Puglet's worn out from his adventures in neutering and Dutch is busy recovering from a mild bout of depression. So I guess that leaves me, aka Puglet's human.
We've gotten a bunch of emails lately asking about the kind of camera I use. In case you're now wondering too --- I've got a few. But almost every picture on Daily Puglet was taken with a basic old point & shoot. I won't lie, there are definitely benefits to using the nice, super-fancy equipment. But you CAN take really nice pictures without it. I promise. Good photography is as much about the camera as what you do with it.
No matter what camera you have or what you want to photograph, there are simple things you can to do get better pictures. Today I'll share one of the easiest. This works with all pictures, but I'll make it Pug-specific.
Good Photo Rule #1: Fill the frame with your subject
Unless a background or setting adds something to a picture, don't let it dominate your image. Instead, make your Pug the main attraction. What does this mean? It means if I included half my living room in today's photo, you'd be looking at a picture of plants and windows and furniture and bookshelves and dog toys... and a cute little Puglet sleeping on my laptop.
No matter how cute a sleeping Puglet may be, he'd have a hard time grabbing your attention in a visual sea of "stuff". The resulting photo would be pretty boring. By 'filling the frame" with the image of Puglet sleeping on my laptop, I've made him the center of attention (as all Pugs like to be).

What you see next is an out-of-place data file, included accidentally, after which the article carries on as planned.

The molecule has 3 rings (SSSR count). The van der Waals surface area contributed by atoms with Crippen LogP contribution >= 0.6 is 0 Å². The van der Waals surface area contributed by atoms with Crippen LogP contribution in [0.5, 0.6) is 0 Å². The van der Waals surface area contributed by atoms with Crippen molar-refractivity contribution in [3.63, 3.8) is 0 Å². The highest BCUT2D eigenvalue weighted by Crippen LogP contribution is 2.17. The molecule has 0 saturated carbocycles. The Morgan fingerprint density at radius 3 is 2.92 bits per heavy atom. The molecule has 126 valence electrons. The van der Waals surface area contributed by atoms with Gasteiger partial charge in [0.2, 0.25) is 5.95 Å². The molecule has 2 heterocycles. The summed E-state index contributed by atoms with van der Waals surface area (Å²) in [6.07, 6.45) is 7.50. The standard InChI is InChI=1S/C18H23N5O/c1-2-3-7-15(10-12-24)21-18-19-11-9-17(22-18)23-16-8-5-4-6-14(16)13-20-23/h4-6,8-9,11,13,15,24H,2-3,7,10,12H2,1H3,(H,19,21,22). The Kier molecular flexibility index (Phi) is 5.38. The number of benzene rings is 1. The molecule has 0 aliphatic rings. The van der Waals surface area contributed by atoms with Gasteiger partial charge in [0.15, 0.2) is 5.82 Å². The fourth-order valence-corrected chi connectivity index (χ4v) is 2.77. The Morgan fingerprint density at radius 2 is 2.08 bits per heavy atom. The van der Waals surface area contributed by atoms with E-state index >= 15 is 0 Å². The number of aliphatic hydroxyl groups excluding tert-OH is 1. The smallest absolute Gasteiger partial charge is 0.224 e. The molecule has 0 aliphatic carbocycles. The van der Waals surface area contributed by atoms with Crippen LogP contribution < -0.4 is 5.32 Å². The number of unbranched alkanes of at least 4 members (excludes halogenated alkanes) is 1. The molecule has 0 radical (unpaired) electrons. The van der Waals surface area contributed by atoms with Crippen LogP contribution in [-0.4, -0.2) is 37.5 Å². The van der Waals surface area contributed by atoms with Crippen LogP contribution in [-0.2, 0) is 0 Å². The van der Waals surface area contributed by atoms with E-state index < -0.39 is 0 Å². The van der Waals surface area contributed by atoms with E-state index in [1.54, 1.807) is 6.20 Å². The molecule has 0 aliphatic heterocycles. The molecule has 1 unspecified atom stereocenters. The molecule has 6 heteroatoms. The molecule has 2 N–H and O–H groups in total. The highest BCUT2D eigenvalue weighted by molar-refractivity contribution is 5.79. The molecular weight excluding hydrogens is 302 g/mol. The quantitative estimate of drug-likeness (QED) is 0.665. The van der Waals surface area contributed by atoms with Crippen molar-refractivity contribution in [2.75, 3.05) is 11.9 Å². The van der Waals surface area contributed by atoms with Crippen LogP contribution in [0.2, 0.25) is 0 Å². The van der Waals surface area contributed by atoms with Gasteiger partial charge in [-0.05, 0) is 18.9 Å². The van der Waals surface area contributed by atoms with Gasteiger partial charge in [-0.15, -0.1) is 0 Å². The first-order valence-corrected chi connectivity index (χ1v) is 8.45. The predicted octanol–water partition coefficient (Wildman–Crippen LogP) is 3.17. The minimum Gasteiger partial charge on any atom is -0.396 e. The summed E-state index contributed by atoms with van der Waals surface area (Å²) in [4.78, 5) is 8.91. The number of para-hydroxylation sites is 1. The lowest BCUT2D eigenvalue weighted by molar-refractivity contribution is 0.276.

So how do I do it? Get close to your Pug. Then, get closer. Trust me on this. Just be sure to turn off your flash *first* (and get your Pug to a place where there's a lot of light). Also, be aware of one thing: every camera's lens has limits and you can only get so close before things get fuzzy (out of focus). The mysterious line between fuzzy and sharp varies by camera/lens, so check your manual for something called a "minimum focus distance" and don't get any closer than that. If you hate reading manuals as much as I do, start at a distance of 1 - 2 feet from your Pug. If your pictures turn out fuzzy, move a little farther away and try again. Repeat until things look nice and sharp.
There are times - especially with point & shoots - that a camera's "normal" focusing distance can't get you close enough. Today's photo is a perfect example: Puglet's comfy spot on my lap was way too close for my camera to focus on. At times like this, the Macro setting is your friend. Macro is my friend A LOT.
Macro?? Don't worry, your camera knows what it is. To unleash the magic of Macro, just switch your camera to the "scene" or mode for taking pictures of flowers (some cameras just have little icon that looks like a tulip). A lot of people don't realize you can use the "flower" mode to take really great pictures of dogs. Or kids. Or just about anything.
One caveat: Macro is meant for close ups. Once you get close, stay there or things will get fuzzy again.
That's probably waaaay more than enough camera talk for one day. But give it a try and see what happens. Speaking from experience, taking pictures is much more fun when you actually like the pictures you take. Hopefully, today's "lesson" can help with that.
(Send us a picture if it does!)